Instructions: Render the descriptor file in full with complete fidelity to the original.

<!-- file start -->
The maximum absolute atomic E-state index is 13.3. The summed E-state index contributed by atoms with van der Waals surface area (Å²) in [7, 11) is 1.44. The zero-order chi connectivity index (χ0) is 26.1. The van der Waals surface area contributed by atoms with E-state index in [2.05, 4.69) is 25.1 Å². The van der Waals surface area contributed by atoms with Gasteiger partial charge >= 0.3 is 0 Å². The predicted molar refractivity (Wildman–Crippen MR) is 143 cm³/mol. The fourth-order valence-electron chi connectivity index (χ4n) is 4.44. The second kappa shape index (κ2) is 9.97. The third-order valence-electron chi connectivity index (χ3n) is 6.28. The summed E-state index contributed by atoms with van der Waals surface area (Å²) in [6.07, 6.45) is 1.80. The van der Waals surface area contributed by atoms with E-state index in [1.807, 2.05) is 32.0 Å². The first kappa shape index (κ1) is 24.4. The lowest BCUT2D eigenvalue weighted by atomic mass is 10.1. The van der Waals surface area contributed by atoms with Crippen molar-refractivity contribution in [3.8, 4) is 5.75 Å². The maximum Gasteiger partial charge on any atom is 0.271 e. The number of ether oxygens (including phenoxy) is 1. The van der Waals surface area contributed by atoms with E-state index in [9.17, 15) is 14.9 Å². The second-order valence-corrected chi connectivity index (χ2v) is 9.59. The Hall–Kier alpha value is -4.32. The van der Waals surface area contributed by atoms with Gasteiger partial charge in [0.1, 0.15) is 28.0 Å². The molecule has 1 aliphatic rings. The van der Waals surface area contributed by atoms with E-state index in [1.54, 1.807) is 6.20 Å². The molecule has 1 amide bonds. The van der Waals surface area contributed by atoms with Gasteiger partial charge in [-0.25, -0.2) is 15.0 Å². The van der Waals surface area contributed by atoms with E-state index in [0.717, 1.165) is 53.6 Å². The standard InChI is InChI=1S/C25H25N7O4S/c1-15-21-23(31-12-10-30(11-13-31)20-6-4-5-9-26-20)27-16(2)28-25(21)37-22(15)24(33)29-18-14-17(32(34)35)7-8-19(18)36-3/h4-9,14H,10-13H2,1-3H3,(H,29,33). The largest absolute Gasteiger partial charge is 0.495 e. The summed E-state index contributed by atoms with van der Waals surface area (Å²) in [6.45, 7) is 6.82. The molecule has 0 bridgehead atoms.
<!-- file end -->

The maximum absolute atomic E-state index is 13.3. The summed E-state index contributed by atoms with van der Waals surface area (Å²) in [7, 11) is 1.44. The zero-order chi connectivity index (χ0) is 26.1. The van der Waals surface area contributed by atoms with E-state index in [2.05, 4.69) is 25.1 Å². The van der Waals surface area contributed by atoms with Gasteiger partial charge >= 0.3 is 0 Å². The predicted molar refractivity (Wildman–Crippen MR) is 143 cm³/mol. The fourth-order valence-electron chi connectivity index (χ4n) is 4.44. The second kappa shape index (κ2) is 9.97. The third-order valence-electron chi connectivity index (χ3n) is 6.28. The summed E-state index contributed by atoms with van der Waals surface area (Å²) in [6.07, 6.45) is 1.80. The van der Waals surface area contributed by atoms with E-state index in [1.807, 2.05) is 32.0 Å². The first kappa shape index (κ1) is 24.4. The lowest BCUT2D eigenvalue weighted by atomic mass is 10.1. The van der Waals surface area contributed by atoms with Crippen molar-refractivity contribution in [3.8, 4) is 5.75 Å². The maximum Gasteiger partial charge on any atom is 0.271 e. The number of ether oxygens (including phenoxy) is 1. The van der Waals surface area contributed by atoms with E-state index in [9.17, 15) is 14.9 Å². The second-order valence-corrected chi connectivity index (χ2v) is 9.59. The Hall–Kier alpha value is -4.32. The van der Waals surface area contributed by atoms with Gasteiger partial charge in [0.1, 0.15) is 28.0 Å². The molecule has 1 aliphatic rings. The van der Waals surface area contributed by atoms with E-state index in [1.54, 1.807) is 6.20 Å². The molecule has 1 amide bonds. The van der Waals surface area contributed by atoms with Gasteiger partial charge in [-0.25, -0.2) is 15.0 Å². The van der Waals surface area contributed by atoms with E-state index in [0.717, 1.165) is 53.6 Å². The standard InChI is InChI=1S/C25H25N7O4S/c1-15-21-23(31-12-10-30(11-13-31)20-6-4-5-9-26-20)27-16(2)28-25(21)37-22(15)24(33)29-18-14-17(32(34)35)7-8-19(18)36-3/h4-9,14H,10-13H2,1-3H3,(H,29,33). The largest absolute Gasteiger partial charge is 0.495 e. The summed E-state index contributed by atoms with van der Waals surface area (Å²) in [6.45, 7) is 6.82. The molecule has 0 bridgehead atoms.